With a grant from the Deutschen Bundesstiftung Umwelt (German National Fund for the Environment), the company CSC Schäfer has developed a new press for heat transfer printing. In Germany alone, with 23,000 printing facilities, the DBU estimates the new process could eliminate over 12,000 tons of carbon dioxide due to its 85% lower energy usage.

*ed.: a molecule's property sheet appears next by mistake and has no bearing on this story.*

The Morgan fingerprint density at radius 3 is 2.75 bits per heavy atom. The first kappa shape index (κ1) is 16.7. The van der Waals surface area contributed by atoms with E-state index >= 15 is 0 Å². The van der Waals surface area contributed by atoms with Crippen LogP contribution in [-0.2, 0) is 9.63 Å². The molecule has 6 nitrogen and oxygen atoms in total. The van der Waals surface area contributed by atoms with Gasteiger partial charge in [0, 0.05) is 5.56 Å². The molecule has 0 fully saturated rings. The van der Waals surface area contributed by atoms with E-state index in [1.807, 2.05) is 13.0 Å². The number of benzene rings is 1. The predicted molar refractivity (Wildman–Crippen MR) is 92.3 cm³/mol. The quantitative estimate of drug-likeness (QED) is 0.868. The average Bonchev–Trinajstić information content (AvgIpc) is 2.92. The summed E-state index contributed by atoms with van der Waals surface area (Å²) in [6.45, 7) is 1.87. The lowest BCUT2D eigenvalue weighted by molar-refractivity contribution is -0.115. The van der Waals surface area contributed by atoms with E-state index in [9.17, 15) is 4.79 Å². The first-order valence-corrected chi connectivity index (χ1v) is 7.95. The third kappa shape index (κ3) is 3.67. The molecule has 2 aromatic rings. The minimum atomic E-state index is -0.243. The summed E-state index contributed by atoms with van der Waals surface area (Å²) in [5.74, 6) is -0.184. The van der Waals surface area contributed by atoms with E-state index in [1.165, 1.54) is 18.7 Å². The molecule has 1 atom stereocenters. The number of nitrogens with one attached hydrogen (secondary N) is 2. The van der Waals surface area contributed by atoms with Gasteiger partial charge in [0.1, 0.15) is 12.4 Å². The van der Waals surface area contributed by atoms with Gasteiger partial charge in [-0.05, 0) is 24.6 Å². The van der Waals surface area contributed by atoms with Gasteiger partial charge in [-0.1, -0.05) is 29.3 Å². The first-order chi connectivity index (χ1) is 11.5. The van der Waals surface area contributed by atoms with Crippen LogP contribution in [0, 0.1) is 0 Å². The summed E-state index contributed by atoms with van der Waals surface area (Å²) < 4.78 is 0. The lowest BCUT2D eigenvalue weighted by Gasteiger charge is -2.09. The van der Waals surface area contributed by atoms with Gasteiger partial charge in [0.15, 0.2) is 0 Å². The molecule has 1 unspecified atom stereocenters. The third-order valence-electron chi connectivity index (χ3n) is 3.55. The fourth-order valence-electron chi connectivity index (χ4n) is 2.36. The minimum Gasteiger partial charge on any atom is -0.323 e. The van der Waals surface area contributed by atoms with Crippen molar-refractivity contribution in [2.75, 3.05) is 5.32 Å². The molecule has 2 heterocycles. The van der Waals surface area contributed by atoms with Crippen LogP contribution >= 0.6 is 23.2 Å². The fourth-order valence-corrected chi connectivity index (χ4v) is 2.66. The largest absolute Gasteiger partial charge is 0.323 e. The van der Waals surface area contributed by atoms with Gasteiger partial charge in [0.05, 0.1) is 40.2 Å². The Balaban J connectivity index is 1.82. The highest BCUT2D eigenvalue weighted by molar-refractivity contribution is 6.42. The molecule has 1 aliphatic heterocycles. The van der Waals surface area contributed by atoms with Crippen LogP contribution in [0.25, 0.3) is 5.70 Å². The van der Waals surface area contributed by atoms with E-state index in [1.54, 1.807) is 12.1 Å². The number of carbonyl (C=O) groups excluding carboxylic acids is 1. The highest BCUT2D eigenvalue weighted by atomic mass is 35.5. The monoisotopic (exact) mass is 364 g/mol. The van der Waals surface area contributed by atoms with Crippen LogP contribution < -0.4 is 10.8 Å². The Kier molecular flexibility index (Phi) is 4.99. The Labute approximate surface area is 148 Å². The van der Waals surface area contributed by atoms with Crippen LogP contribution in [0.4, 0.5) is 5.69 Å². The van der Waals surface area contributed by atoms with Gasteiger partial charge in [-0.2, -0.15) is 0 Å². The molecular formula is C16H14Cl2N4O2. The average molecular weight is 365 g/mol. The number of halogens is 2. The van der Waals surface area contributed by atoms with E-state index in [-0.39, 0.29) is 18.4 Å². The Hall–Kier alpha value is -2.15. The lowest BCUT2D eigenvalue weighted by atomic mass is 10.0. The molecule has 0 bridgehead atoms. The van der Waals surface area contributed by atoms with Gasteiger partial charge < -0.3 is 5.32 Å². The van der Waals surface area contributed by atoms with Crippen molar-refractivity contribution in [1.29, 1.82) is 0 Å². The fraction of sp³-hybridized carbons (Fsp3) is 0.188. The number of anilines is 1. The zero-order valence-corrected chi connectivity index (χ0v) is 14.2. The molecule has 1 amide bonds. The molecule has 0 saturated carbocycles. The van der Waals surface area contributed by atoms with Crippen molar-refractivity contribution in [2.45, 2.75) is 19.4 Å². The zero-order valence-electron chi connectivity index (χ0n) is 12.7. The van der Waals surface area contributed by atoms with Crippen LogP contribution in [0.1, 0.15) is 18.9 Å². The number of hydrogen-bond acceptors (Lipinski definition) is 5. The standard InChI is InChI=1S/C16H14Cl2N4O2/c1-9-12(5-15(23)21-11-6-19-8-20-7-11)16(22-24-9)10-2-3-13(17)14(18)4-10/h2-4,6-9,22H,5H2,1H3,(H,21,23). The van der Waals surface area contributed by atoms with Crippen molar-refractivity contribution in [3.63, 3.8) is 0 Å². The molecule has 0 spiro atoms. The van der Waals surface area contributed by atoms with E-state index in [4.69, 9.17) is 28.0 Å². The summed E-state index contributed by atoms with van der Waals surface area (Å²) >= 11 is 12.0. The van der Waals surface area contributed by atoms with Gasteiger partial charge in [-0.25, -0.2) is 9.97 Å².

The new process takes advantage of the technology used in Ceran stove-tops, using infrared radiation and a special glass for the printing plates. A significantly improved insulation also helps to achieve an evenly distributed temperature quickly. This technique allows the printing heads to remain cold, heating up only after they are brought into contact with the fabric to be printed. The press is especially advantageous for the small-run shops which print the customer's designs on demand: if the printing head is left hot to avoid the long warm-up time, energy is unnecessarily consumed. With additional advantages such as easier use, noticably better print quality and only a third of the annual operating costs, the press will hopefully catch on widely.